A city-specific Arts Bond and schemes for payment by results are to be considered following a wave of local council cuts to arts funding in Birmingham.

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A three-month inquiry into how cultural investment in Birmingham can be grown through public and private sources has been launched by a partnership of academic, cultural and local authority organisations in the city.

The “deliberately unconstrained” inquiry, claimed to be the first of its kind for the arts, intends to find outcomes that can be transferred nationally. Led by Birmingham City Council and taking pro-bono contributions from Aston Business School, the Greater Birmingham Chambers of Commerce, Arts Council England and cultural development agency Culture Central, the inquiry is to look at both “non-traditional” and “entrepreneurial” funding mechanisms. These include:

  • Using cultural assets as a means to free up revenue
  • Introducing a Birmingham Arts Bond or schemes for payment by results
  • Using shared equity or special purpose vehicles, such as those used in the screen industries
  • Considering linking the economic returns from culture to a case for keeping more taxation locally for re-investment
  • Assessing how a vibrant cultural life can offer opportunities for sharing risk with developers.

A council spokesperson said: “Some sources of funding may be more suited to core business, others to new work and experimentation. Some sources of investment may be slow burn and potentially require national negotiation or legislation to bring to fruition.”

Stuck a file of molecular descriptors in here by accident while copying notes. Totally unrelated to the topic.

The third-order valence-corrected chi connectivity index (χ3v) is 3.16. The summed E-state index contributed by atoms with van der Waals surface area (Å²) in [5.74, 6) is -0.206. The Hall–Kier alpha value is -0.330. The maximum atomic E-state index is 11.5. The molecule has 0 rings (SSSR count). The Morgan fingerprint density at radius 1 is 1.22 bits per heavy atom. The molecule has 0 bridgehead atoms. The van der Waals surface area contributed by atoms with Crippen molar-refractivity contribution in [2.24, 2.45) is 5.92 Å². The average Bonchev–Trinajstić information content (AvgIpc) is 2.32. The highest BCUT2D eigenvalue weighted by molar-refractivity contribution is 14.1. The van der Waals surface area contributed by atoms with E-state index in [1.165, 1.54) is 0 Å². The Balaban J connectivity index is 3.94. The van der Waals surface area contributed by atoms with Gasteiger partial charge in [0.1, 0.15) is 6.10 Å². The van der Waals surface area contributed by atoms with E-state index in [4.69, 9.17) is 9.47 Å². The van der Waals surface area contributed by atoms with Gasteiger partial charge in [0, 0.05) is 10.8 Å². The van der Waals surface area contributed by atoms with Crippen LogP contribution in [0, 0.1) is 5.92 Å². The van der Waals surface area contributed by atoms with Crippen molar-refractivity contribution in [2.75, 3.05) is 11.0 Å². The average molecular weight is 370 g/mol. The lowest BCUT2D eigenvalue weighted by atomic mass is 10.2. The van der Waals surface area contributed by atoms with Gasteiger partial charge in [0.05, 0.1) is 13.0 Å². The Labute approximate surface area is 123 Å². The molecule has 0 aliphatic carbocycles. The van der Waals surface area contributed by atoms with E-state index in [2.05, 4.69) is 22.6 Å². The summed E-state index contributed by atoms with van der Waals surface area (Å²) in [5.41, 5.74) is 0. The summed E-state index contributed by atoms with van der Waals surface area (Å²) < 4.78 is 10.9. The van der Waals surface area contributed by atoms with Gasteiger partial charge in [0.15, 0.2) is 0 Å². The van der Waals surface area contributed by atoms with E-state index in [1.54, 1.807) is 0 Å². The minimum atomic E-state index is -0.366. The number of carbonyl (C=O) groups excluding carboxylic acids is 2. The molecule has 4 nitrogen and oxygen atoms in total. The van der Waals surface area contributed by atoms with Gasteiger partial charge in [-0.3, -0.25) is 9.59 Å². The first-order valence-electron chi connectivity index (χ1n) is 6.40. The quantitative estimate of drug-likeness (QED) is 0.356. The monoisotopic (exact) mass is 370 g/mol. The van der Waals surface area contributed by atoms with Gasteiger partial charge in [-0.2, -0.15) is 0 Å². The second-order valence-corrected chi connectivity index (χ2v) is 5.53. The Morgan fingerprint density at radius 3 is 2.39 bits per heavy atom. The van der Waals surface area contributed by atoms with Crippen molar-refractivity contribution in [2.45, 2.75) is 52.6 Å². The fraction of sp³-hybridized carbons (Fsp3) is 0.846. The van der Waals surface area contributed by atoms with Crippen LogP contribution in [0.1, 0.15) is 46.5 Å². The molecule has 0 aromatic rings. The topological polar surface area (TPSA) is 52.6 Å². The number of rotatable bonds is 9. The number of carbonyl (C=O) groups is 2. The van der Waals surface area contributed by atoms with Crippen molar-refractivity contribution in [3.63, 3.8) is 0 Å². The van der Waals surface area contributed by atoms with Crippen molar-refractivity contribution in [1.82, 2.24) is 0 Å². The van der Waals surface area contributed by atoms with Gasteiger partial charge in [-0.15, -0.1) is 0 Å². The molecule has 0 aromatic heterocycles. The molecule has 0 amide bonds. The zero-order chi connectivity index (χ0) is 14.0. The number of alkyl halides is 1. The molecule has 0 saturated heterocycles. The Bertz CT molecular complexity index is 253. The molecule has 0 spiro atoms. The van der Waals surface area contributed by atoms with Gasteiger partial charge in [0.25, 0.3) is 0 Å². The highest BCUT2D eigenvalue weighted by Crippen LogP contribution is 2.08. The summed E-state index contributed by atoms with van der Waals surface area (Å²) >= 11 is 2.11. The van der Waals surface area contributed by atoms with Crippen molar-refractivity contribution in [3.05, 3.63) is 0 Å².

A difficult time

The Cultural Investment Inquiry comes at a time when Birmingham arts organisations are increasingly threatened by falling levels of council funding. Following cuts of 17% in 2010 and 20% in 2013, the City Council announced a further 25% cut in December 2015, affecting the Birmingham Symphony Orchestra, the Ikon Gallery and the REP theatre - which has seen its council investment fall by 52% (£568,000) since 2010

In addition, the council has been criticised for ordering the recently opened £189m Library of Birmingham to cut opening hours, make redundancies and avoid purchasing any new books, and The Drum arts centre is set to close after its controlling organisation agreed to go into liquidation. 

A new way

Chief Executive of Birmingham City Council Mark Rogers recognised that the current “budget challenge” and the changing role of local government would require a new approach to investment in the city.

He said: “We can’t do this on our own; this inquiry is very much a joint enterprise, bringing together the best thinkers to enable us to have a thriving and vibrant cultural future for the city and surrounding area for years to come.”

ACE Midlands Area Director Peter Knott agreed that collaboration would be key: “This inquiry will be an opportunity to collectively consider how to ensure arts and culture in the city continues to thrive.”

The results from the inquiry will be announced later in the year.

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